Papua New Guinea – Tools
The tools here include everything from stone adzes and axes to a needle used for making fishing nets.
You can click on the links below see the different sorts of tools from Papua New Guinea (PNG) in Plymouth’s collections and find out more detail below.
Many of our catalogue records were created in the past and have yet to be updated. Some of the historic wording may now appear outdated and even offensive. Please be aware that the database may include records for objects that are considered secret or sacred by some communities. If you see anything that concerns you, please get in touch with us.
Adzes and axes
Stone tools fascinated collectors. They understood that they were salvaging objects that would soon be consigned to the past. Stone tools soon went out of use when metal tools were obtained through trade with Europeans. Before metal tools were introduced, stone tools were widely traded throughout New Guinea. These stone tools remind us of similar ones found ancient in British and European archaeology. But in the archaeology, only the stones remain. By looking at these PNG examples, we can imagine how ancient stone tools may have been bound to wooden shafts and handles, now decayed.
Stone axes were hafted using a split piece of cane wrapped over the end of the wooden shaft and bound with rattan (palm fibre). As the cane dried out, the haft would become less secure and it would need to be replaced. Adzes, too, were bound onto wooden handles. Some of the examples in the Museum’s collection have the stone heads still bound to the wooden handles with split cane and rattan string or thread. In many of the examples, the head has become detached from the haft.
Stone axes were used for cutting down trees, and adzes were used for carving wooden planks – to make houses or canoes, for example. There are also smaller stone tools in the collection, which would have had their own specific uses. Other examples are too large for practical use and very finely made – they may have been valuables for trade, or had a ceremonial purpose. Examples like these at other museums are said to have been used as grave markers.
The Museum has three netted bags made from fine plant fibre thread. Two of these were collected by Dauncey. One has brightly coloured stripes, while the other is plainer and may have belonged to the village sorcerer and been used to contain his magical objects, now in the Plymouth collection. The third bag, not Dauncey’s, has a more elaborate pattern of dyed squared and long tassels and a longer, narrower strap. It may have been used more like a modern handbag.
There is also a carrying frame in the collection, made from two hoops of bamboo, criss-crossed with a web and bound together at one edge. Things can be carried between the two hoops, which are used as handles.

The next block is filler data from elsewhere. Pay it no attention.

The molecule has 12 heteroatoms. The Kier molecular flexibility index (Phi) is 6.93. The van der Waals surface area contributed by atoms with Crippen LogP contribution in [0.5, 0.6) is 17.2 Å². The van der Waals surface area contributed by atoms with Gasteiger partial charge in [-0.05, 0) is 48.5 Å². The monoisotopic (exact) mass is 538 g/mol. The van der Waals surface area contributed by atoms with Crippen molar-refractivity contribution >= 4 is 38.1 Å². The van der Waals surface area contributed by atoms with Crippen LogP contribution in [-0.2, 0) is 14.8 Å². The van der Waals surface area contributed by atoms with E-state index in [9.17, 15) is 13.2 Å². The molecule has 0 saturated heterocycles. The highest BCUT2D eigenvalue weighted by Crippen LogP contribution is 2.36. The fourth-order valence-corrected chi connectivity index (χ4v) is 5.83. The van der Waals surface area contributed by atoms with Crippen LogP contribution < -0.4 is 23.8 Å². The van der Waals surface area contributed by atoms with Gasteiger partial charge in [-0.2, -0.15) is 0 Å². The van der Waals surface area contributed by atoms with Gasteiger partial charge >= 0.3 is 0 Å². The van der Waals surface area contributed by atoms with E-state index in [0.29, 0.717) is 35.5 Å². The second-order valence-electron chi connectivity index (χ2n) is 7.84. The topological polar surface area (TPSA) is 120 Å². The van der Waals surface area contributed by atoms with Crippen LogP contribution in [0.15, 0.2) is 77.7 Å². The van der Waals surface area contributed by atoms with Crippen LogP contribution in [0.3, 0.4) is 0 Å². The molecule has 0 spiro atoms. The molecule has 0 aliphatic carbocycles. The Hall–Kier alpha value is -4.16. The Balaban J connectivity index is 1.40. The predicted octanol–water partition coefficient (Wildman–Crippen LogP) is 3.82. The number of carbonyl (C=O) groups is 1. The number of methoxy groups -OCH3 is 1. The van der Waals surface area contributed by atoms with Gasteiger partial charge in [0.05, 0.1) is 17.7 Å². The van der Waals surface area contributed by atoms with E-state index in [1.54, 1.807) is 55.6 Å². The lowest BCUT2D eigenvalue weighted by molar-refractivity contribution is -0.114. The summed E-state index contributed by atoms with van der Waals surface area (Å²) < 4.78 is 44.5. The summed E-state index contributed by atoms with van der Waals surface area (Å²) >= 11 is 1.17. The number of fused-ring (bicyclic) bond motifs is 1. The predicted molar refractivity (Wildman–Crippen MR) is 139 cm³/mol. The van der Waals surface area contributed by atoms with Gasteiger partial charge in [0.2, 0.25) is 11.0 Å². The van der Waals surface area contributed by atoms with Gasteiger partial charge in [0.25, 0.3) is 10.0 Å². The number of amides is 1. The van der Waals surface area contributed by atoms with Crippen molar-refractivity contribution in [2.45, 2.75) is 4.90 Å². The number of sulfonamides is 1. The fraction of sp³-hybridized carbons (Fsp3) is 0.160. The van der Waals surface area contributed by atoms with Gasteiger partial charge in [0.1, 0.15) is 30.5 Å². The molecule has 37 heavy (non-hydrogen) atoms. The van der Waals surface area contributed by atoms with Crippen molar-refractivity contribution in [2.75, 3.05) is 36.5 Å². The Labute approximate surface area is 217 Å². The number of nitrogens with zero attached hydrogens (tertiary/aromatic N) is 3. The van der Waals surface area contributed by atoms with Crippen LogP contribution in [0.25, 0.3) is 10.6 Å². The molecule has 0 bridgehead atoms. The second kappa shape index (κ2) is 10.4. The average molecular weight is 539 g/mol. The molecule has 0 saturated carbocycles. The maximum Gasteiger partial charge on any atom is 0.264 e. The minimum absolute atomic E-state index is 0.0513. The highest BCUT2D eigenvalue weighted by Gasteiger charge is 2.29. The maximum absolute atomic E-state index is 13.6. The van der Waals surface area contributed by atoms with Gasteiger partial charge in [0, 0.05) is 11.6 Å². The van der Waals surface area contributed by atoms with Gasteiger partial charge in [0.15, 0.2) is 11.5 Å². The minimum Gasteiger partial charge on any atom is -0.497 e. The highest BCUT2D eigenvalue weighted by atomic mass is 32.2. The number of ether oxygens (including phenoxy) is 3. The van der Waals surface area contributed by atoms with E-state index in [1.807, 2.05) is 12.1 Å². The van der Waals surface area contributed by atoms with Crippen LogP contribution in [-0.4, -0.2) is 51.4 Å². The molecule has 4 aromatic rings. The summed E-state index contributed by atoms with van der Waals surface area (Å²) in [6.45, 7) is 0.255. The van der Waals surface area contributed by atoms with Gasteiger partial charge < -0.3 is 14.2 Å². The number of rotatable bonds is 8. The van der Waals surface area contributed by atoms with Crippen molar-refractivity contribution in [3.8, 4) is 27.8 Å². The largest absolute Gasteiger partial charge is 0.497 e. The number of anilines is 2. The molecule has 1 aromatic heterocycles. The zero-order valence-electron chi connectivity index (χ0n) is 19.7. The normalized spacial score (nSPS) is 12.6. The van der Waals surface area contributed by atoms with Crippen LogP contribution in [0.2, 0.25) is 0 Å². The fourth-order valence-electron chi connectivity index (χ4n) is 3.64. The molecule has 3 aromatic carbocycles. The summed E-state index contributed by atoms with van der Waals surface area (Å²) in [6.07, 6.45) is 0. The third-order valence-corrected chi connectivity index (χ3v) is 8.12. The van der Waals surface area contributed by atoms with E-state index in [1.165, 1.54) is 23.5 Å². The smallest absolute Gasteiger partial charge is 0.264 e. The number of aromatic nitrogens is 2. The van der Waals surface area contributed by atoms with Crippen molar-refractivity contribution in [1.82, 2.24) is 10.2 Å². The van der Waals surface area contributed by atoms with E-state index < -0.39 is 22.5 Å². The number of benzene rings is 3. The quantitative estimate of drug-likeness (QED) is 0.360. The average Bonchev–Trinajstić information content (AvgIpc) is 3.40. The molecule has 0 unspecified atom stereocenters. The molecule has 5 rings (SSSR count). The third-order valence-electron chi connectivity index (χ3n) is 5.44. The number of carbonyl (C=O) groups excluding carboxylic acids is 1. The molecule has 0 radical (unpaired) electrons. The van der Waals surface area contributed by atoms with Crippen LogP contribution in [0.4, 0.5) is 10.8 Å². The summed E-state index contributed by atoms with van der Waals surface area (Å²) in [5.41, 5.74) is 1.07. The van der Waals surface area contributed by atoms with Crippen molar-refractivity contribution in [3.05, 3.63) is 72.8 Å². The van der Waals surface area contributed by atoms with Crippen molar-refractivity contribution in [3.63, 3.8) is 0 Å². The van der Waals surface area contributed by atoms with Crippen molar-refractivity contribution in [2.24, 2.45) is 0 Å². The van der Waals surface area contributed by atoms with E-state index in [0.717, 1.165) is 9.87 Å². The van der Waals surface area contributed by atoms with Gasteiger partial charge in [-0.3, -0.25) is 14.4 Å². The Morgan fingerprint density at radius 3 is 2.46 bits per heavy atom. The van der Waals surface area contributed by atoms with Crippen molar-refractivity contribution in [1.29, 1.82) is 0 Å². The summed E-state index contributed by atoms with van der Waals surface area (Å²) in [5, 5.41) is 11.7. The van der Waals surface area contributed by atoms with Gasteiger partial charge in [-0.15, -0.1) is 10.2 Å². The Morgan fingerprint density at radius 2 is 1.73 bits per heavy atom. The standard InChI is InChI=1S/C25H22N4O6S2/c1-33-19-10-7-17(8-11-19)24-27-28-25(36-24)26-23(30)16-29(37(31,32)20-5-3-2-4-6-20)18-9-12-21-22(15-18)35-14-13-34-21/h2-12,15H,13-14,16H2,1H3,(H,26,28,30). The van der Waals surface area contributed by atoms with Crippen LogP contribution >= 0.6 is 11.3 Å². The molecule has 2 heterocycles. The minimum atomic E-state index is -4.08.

The two ‘daggers’ in the Plymouth collection are made from sharpened cassowary leg-bones (a large flightless bird). These were used as tools rather than as weapons. Each has holes around the top, where decorations such as feathers would have been attached.
This fire drill comprises two wooden sticks bound together at right angles with a bamboo strip. A smaller stick is attached with a plant fibre string to one end. The traditional method of making fire in PNG was to pull a length of split cane back and forth round a split stick, the split held open with a wedge and the tinder placed in the split at the point of friction. In this example, you can see that the longest stick is split at one end. A different method was to strike two pieces of iron pyrites together to shoot a spark into a handful of tinder.
There are two objects labelled as fly-whisks in Plymouth’s collection. One has a wooden stick for a handle, with a bundle of rags at the end made from strips of European cotton cloth. The other is a large bundle of plaited, blackened plant fibre, bound together with strands of undyed fibre. Fly-whisks are held in the hand to swat off flies, but they are also used to swagger with.
There are two PNG headrests in the Plymouth collection, one collected by Dauncey and one by Gertrude Benham.
In New Guinea, people slept on hard surfaces, such as floors or the ground. Many people had elaborate hairstyles, and resting the head on a headrest prevented the hairstyle from being spoilt while sleeping.
Dauncey’s collection at Plymouth includes a bundled-up fishing net. It is made from thin, light plant fibre, and originally may have had shells attached as sinkers and floats made from coconut husks or wood. Fishing nets are made using wooden needles and wooden mesh gauges. They are communally owned, and kept hung up on racks behind the men’s house.
The Museum has two wooden objects called ‘shuttles’, collected by Dauncey. In fact, these are probably large wooden needles used for making nets. Each has a hole at one end. A similar example at the British Museum is made from the wood of a tree fern. The Plymouth collection also contains a sample of raw flax and a sample of fibre string.
There are three chunky shell tools in the collection labelled as ‘formers’. They were probably used for forming pots, as wooden formers were also used for this purpose.
There is one paddle from PNG in the Museum, which may or may not have been Dauncey’s. It is made from dark hard wood, and would have been used for paddling a canoe.
Water was the main form of transport in Oceania and in New Guinea, around its coast and on its rivers. Dauncey took photographs of impressive sailing boats and outrigger canoes used at Delana. The sailing boats had pandanus-leaf sails. Canoes were imported from the Siassi Islands, but paddles were made locally.
A piece of wood wrapped with stingray skin was used for filing wood. A file such as this would have been used to create the fine curves on a drum, for example.